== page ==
Guest Post by Phil Walsh, Washington College
A recent visitor to Washington College came away impressed with the vibrancy and potential of our campus. He appreciated the size and quality of our student body (about 1450 undergraduate students, drawn from all over the nation and world); he loved our bucolic location (in Chestertown, MD, on Maryland’s Eastern Shore); and he admired our thriving chapter of Phi Beta Kappa, America’s oldest and most prestigious honor society. That visitor, Daniel Weiss, president of Haverford College and coeditor of Remaking College: Innovation and the Liberal Arts, also appreciated our invitation to discuss the important issues in his book with WC’s students, faculty, staff, administrators, and board members. (See the New York Times article about Daniel Weiss’s recent appointment as president of the Metropolitan Museum of Art.)
For the past few years our chapter of PBK, the Theta of Maryland, has taken a leadership role on campus and organized a speaker series on the subject of liberal education. In the spring of 2013, we welcomed Andrew Delbanco, author of College: What It Was, Is, and Should Be; in the spring of 2014, our guest was Daniel DeNicola, author of Learning to Flourish: A Philosophical Exploration of Liberal Education; and this past November, we invited President Weiss. We initiated this series partially in response to national debates about the value of liberal education in the twenty-first century, but we believed (and continue to believe) that there is enormous value in talking about the liberal arts in our local community. We are, after all, the practitioners of this ancient, noble, but often misunderstood course of study, and we should strive to know as much as we can about its history, ideals, and futures.
The topics discussed in Remaking College are timely and important (for a review, see my colleague Sean Meehan’s post in The Key Reporter), and for our campus it takes on additional relevance in a year when Washington College is searching for a new President. From the beginning we envisioned a high impact event and planned Daniel Weiss’ visit during a meeting of WC’s Board of Visitors and Governors. Our chapter initially distributed copies of Remaking College to all the members of the Board, to the College’s senior staff, and to new faculty, but interest was so great that we placed a second order and offered copies to all faculty and staff. To lend a national perspective, we invited John Churchill, chief executive of the Phi Beta Kappa Society, to attend the lecture and to lead a post-dinner conversation in response to President Weiss’ remarks.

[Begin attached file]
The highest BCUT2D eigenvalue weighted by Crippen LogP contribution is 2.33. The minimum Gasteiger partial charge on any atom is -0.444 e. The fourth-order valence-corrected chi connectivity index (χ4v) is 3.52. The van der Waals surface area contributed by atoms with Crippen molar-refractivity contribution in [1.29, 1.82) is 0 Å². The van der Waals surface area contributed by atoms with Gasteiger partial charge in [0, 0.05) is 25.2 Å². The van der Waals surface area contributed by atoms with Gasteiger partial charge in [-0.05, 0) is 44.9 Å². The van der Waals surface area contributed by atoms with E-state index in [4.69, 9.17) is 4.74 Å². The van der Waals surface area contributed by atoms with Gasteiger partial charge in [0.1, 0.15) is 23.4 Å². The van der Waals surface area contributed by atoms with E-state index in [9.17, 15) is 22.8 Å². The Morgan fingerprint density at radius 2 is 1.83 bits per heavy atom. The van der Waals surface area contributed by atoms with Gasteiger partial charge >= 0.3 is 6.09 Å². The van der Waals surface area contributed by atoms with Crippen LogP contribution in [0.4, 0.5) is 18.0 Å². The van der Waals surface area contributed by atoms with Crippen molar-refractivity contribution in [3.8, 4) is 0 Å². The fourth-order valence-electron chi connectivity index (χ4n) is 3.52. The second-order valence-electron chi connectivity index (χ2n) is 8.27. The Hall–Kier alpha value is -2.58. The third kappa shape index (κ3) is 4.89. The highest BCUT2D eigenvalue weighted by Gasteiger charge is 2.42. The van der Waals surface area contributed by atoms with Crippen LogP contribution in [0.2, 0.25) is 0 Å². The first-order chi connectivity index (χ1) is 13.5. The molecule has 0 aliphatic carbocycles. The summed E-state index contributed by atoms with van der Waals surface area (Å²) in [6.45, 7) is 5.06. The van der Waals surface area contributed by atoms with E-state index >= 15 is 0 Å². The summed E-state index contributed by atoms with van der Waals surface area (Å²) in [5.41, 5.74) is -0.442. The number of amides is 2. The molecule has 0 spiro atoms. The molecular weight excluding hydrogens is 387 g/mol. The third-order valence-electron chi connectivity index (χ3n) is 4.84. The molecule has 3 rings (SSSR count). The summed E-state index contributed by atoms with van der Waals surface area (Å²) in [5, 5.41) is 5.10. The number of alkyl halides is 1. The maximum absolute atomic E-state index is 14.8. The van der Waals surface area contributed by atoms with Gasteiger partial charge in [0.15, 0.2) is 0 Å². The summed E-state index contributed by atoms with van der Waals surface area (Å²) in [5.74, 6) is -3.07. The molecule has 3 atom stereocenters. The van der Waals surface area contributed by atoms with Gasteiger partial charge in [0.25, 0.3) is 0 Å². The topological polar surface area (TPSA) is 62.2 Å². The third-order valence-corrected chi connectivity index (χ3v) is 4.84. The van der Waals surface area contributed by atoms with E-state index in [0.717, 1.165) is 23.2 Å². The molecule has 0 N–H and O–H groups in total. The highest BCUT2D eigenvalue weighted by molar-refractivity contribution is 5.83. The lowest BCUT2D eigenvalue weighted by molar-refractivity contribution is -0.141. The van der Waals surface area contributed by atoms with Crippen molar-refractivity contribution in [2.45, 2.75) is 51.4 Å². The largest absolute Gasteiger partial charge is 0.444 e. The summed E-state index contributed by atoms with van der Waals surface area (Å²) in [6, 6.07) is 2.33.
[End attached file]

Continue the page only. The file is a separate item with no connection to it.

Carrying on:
The evening, by all accounts, was a remarkable success. As a sitting college president at an institution not unlike ours, Daniel Weiss spoke with passion, clarity, and insight. He described the various challenges that all small liberal arts colleges face (e.g., shrinking demographics and rising costs), and, drawing on lessons from the book, he offered a compelling argument for why liberal arts colleges are as vital as ever. After reading Remaking College and hearing President Weiss speak, I remain confident about the mission of Washington College (and of great schools like ours). They are places where students come to slow down and to be unhurried in the pursuit of knowledge and wisdom. They are places where students learn how to love to learn from faculty, staff, and, perhaps most powerfully, their own peers. They are places where students are challenged to embrace the ideals of liberal education: freedom of inquiry; breadth and depth of study; creative endeavor across the disciplines; and an understanding that in the human experience, from classical Athens to twenty-first century Shanghai, change alone is unchanging. Remaking College is a valuable book that asks liberal arts colleges not only to reflect on current best practices but also to return to one of the oldest and most basic human questions: “What is the best way to educate our youth?”
Phil Walsh is a visiting assistant professor of English at Washington College, where he teaches a wide range of literature courses, as well as ancient Greek and Latin. Since the fall of 2013, he has served as president of the Theta of Maryland, Washington College’s chapter of Phi Beta Kappa.